The Center for Public Integrity found compensation for leaders of the 10 largest unions ranged from $173,000 at the United Auto Workers to $618,000 at the Laborers’ International Union of North America and almost $480,000 for the president of the American Federation of State, County & Municipal Employees. The latter is the target of GOP governors in Wisconsin, Indiana, Ohio, Tennessee and Kansas.
“What’s very clear to union leaders is the huge threat this poses for the organizations they have built,” said John C. McAdams, political science professor at Marquette University in Wisconsin.
The union reports, filed with the Department of Labor, show that assets of the various labor unions run into the hundreds of millions of dollars and payrolls rival midsized companies. Among the Top 10 unions, dozens of top officials have salaries and benefits that rank them among the top percentage of income-earners in the country.
Although well-paid by most standards, McAdams acknowledged that a pay disparity exists between most union leaders and their members. He added that their income pales in comparison to corporate executives.
“Union leaders today are not really from the working class, and their incomes are not so high that they’re making out like bandits,” he said.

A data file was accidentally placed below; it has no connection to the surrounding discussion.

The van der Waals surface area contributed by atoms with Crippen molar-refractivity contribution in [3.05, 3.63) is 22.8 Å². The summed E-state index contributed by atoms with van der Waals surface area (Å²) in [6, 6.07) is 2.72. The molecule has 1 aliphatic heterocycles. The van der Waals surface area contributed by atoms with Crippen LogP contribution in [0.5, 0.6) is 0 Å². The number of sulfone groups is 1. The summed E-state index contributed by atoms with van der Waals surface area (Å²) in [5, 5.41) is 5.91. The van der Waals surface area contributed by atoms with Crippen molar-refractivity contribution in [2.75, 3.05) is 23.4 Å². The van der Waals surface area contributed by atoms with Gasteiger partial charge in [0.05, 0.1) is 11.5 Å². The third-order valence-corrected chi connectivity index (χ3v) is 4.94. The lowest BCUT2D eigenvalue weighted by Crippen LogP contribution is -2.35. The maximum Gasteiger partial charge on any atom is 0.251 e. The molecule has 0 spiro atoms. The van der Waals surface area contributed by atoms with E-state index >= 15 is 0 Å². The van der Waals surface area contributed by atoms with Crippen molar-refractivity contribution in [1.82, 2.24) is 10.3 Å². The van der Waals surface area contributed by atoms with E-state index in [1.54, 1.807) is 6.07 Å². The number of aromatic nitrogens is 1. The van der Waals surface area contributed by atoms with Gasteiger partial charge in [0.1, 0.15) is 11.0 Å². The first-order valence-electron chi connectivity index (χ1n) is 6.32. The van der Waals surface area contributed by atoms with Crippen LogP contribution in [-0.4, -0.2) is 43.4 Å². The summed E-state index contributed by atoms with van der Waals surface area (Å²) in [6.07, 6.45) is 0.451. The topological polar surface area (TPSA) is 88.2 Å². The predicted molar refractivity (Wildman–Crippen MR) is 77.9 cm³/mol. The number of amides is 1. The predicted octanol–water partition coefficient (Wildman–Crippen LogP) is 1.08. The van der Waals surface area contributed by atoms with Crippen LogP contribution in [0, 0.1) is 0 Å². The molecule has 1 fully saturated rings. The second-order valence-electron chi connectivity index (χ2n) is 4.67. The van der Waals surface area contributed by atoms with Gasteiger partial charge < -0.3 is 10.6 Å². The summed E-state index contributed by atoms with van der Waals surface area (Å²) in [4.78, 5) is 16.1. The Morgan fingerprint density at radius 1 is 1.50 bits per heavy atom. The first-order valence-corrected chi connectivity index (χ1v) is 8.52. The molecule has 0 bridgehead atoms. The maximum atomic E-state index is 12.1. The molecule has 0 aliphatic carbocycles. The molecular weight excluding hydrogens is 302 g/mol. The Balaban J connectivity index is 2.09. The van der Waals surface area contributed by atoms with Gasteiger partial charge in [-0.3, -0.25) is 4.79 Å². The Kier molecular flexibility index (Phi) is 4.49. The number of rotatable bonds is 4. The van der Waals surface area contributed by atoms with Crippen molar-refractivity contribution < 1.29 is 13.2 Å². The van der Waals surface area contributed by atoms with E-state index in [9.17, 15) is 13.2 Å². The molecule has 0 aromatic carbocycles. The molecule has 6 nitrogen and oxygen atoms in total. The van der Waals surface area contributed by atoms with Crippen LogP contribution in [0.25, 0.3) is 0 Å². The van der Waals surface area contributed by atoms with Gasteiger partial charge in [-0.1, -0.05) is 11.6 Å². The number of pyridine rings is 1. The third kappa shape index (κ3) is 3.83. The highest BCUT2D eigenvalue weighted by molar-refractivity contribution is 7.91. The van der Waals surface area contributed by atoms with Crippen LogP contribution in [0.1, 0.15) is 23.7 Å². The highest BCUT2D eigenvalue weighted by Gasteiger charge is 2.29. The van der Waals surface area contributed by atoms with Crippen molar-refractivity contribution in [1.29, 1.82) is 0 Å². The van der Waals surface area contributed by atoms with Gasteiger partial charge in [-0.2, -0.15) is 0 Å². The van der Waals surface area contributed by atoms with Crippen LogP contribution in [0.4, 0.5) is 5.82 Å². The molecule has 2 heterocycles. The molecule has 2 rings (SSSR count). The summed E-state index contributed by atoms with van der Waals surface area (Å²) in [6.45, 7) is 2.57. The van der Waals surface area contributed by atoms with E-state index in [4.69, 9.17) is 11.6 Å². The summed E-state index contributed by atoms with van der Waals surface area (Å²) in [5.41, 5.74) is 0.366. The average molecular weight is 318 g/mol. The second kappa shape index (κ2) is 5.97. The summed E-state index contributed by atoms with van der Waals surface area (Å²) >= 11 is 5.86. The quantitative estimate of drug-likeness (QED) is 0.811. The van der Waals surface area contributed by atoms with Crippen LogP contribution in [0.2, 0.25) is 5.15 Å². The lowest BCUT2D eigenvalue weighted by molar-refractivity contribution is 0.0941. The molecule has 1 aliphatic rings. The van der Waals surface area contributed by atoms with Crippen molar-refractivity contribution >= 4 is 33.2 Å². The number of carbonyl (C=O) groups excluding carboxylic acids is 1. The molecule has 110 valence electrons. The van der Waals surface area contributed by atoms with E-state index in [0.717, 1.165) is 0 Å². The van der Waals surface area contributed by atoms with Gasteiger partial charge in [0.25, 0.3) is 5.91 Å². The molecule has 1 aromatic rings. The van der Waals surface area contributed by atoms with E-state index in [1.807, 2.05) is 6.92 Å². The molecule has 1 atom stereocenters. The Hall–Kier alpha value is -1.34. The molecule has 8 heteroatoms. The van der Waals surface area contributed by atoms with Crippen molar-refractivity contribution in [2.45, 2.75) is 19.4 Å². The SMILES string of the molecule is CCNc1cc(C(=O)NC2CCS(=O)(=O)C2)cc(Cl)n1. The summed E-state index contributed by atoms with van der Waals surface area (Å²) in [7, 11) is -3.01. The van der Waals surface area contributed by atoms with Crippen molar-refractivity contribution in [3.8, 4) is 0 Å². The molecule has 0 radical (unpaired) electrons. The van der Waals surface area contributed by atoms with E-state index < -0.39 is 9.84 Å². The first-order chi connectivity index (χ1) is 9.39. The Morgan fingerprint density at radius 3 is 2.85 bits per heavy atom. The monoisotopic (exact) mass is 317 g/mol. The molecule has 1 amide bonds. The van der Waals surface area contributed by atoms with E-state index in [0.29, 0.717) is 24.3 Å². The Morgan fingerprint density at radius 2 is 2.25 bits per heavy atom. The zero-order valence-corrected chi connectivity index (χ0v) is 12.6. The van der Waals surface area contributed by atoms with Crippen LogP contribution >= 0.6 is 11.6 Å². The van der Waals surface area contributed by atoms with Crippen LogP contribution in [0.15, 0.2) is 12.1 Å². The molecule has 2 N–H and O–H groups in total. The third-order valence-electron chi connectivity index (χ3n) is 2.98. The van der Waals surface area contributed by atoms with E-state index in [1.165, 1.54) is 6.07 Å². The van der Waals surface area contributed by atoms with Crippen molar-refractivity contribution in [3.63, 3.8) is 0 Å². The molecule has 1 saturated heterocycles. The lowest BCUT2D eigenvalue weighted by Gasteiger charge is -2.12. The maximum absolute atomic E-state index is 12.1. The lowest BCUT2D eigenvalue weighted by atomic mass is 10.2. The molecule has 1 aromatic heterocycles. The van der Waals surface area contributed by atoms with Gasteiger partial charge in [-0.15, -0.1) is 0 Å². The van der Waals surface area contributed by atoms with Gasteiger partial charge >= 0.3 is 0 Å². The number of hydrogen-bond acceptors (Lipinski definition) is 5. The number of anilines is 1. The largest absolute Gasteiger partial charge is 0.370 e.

International Brotherhood of Electrical Workers was the only union that returned the Center’s phone calls and emails requesting comment on this story. Jim Spellane, director of media communications, said, “Our union president makes about what some of the highest paid workers in the union make. We’re proud that our leadership comes out of rank and file, people who worked in the trade.”
Union compensation is still a fraction of that paid to heads of Washington’s big trade associations. John Castellani of the Business Roundtable had a compensation package of $1.4 million in 2009 and Thomas J. Donohue of the U.S. Chamber of Commerce made $3.7 million. Castellani has since departed.
Thursday, March 3, 2011
Union Leaders' Pay
The Center for Public Integrity reports that the compensation of union leaders could create political difficulties: